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Published March 25, 2011
The Smart Cover can also be used as a stand in landscape mode which works really well. Additionally, you can stand the iPad up for viewing in landscape mode, although the Smart Cover isn’t very sturdy in this position and easily falls over if you interact with the screen. This orientation is best left for video watching only. The Smart Cover proved to be quite convenient without adding bulk to the tablet - a desirable result and likely worth the $40 to $70 depending on which finish you choose.
Apple also introduced a Digital AV Adapter that allows you to output video and audio to an HDMI-compatible device. The adapter plugs into the 30-pin dock connector of your device and features an HDMI port and another 30-pin connector so you can simultaneously charge your device while using the adapter.
Using the HDMI adapter with the iPad 2 worked as advertised. In mirroring mode, you are limited to a 4:3 aspect ratio (1024 x 768) which is a bit of a downer. Outside of academia or work-related presentations, I suspect most consumers would use the HDMI cable to watch movies and television shows on their home theater systems. This is where the adapter excels, outputting 1080p video and audio while allowing you to charge iPad 2 simultaneously. After all, who wants an unsightly HDMI cable stretched across their living room floor just to surf the net on your TV?
Of course, the extra premium put on the adapter doesn't help matters since several other tablet competitors offer native HDMI-out. I would only suggest picking up the adapter if you frequently download movies on your iPad and want to watch them on a larger screen. Otherwise, save your money and put it towards a more useful accessory like the Smart Cover.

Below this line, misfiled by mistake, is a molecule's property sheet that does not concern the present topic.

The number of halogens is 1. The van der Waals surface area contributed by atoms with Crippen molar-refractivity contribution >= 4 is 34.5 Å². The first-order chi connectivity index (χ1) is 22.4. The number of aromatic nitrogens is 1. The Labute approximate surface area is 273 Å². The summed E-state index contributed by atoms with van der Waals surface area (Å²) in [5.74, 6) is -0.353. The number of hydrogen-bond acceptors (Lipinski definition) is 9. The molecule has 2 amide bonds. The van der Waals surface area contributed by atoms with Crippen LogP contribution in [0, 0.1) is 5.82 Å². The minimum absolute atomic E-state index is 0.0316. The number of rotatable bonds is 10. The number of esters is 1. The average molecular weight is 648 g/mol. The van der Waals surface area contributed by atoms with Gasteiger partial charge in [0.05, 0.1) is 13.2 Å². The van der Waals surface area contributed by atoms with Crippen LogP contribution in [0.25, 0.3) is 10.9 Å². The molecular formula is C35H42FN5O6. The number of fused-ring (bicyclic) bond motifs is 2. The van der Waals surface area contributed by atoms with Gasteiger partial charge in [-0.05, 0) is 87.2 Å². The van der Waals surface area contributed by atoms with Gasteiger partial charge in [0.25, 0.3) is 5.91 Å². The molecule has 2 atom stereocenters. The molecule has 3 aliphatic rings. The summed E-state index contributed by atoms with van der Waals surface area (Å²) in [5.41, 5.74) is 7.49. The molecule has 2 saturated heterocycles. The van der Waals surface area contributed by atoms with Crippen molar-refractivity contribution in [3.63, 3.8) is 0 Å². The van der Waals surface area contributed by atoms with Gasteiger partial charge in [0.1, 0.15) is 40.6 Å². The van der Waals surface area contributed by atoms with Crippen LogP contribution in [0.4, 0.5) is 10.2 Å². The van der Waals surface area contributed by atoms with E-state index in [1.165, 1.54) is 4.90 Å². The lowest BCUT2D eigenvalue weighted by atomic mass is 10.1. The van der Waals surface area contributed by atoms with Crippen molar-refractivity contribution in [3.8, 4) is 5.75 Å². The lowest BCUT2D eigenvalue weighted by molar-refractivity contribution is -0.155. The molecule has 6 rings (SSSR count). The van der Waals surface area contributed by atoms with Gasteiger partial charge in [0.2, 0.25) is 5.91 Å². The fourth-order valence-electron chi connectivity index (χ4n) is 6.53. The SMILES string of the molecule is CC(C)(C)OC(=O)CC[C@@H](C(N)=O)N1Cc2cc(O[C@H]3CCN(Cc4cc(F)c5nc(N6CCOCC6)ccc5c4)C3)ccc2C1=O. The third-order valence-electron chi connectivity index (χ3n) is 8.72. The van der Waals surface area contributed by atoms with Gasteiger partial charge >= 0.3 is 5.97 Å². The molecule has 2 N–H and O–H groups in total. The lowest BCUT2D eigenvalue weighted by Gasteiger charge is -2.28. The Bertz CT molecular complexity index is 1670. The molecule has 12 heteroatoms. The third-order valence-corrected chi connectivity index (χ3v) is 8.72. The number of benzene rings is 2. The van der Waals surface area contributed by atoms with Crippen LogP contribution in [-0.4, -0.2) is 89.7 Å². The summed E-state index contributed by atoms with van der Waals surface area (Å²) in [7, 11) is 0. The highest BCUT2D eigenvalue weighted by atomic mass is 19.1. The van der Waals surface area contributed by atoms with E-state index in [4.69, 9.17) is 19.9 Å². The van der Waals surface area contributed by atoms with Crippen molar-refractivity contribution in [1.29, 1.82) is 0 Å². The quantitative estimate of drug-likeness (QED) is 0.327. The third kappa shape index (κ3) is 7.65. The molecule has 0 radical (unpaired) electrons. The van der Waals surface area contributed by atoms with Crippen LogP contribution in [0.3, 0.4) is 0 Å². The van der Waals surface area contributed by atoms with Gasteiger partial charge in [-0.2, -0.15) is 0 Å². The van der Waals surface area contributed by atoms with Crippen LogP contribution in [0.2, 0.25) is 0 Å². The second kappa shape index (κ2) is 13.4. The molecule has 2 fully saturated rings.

The adapter also works with the iPad 1, iPhone 4 and iPod touch 4th generation but you can only output up to 720p and mirroring is disabled, so essentially it’s only good for watching videos on these devices. The Apple Digital AV Adapter retails for $39.00.
To say that the iPad 2 is faster than the original would be a huge understatement. After updating the original iPad with iOS 4.3, it was noticeably faster but still not on the level of the iPad 2.
Our Safari browser tests showed the second-gen device was faster at fully loading web pages every single time, sometimes by a very large margin. For example, the iPad 2 loaded TechSpot's homepage 1 second faster than the original, then it was 3 seconds faster to load CNN.com and ESPN.com, and up to 6 seconds snappier to load the long blog view of Engadget.com.
In Linpack, results showed iPad 2 was nearly 2x as fast in the N: 100 test and a whopping 8.6x faster than iPad 1 in the N: 1000 test. In Geekbench 2, the iPad 2 produced a total score of 748 versus the iPad 1's 451.
Hard numbers aside, the iPad 2 simply feels snappier than the original in several day-to-day activities and apps. Specifically I had noticed some lag in the Mail application on the original iPad when I selected and deleted multiple messages. This issue was cut down a bit with iOS 4.3, but is completely eliminated on the iPad 2. The same can be said for The Daily, an interactive iPad-only newspaper that feels pretty laggy on the original model.
The most obvious performance improvement comes with iPad 2-specific games such as Real Racing 2 HD. The iPad 2 features anti-aliasing which really improves the graphics quality and even with the extra eye-candy the new iPad is able to run the game more smoothly than its predecessor.
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